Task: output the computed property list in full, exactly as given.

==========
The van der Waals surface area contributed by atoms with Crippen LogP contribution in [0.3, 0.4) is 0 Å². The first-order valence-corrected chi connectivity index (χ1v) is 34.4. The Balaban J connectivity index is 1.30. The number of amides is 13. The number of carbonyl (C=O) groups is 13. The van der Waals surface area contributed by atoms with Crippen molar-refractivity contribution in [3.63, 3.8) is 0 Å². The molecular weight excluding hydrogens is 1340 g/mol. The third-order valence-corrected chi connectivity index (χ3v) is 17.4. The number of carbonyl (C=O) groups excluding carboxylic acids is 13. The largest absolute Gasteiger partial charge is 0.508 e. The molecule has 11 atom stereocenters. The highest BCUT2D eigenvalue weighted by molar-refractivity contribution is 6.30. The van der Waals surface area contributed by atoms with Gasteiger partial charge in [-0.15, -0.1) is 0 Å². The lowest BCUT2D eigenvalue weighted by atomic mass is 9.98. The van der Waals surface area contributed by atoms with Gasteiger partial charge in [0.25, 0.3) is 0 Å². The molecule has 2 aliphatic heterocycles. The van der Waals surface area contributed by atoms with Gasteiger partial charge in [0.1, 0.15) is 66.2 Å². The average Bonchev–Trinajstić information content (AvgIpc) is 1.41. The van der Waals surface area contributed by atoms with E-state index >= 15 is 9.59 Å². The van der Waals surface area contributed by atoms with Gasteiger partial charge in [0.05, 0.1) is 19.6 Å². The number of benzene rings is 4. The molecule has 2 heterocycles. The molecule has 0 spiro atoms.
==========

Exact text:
The van der Waals surface area contributed by atoms with Crippen LogP contribution in [0.3, 0.4) is 0 Å². The first-order valence-corrected chi connectivity index (χ1v) is 34.4. The Balaban J connectivity index is 1.30. The number of amides is 13. The number of carbonyl (C=O) groups is 13. The van der Waals surface area contributed by atoms with Crippen molar-refractivity contribution in [3.63, 3.8) is 0 Å². The molecular weight excluding hydrogens is 1340 g/mol. The third-order valence-corrected chi connectivity index (χ3v) is 17.4. The number of carbonyl (C=O) groups excluding carboxylic acids is 13. The largest absolute Gasteiger partial charge is 0.508 e. The molecule has 11 atom stereocenters. The highest BCUT2D eigenvalue weighted by molar-refractivity contribution is 6.30. The van der Waals surface area contributed by atoms with Gasteiger partial charge in [-0.15, -0.1) is 0 Å². The lowest BCUT2D eigenvalue weighted by atomic mass is 9.98. The van der Waals surface area contributed by atoms with Gasteiger partial charge in [0.25, 0.3) is 0 Å². The molecule has 2 aliphatic heterocycles. The van der Waals surface area contributed by atoms with Gasteiger partial charge in [0.1, 0.15) is 66.2 Å². The average Bonchev–Trinajstić information content (AvgIpc) is 1.41. The van der Waals surface area contributed by atoms with E-state index >= 15 is 9.59 Å². The van der Waals surface area contributed by atoms with Gasteiger partial charge in [0.05, 0.1) is 19.6 Å². The number of benzene rings is 4. The molecule has 2 heterocycles. The molecule has 0 spiro atoms.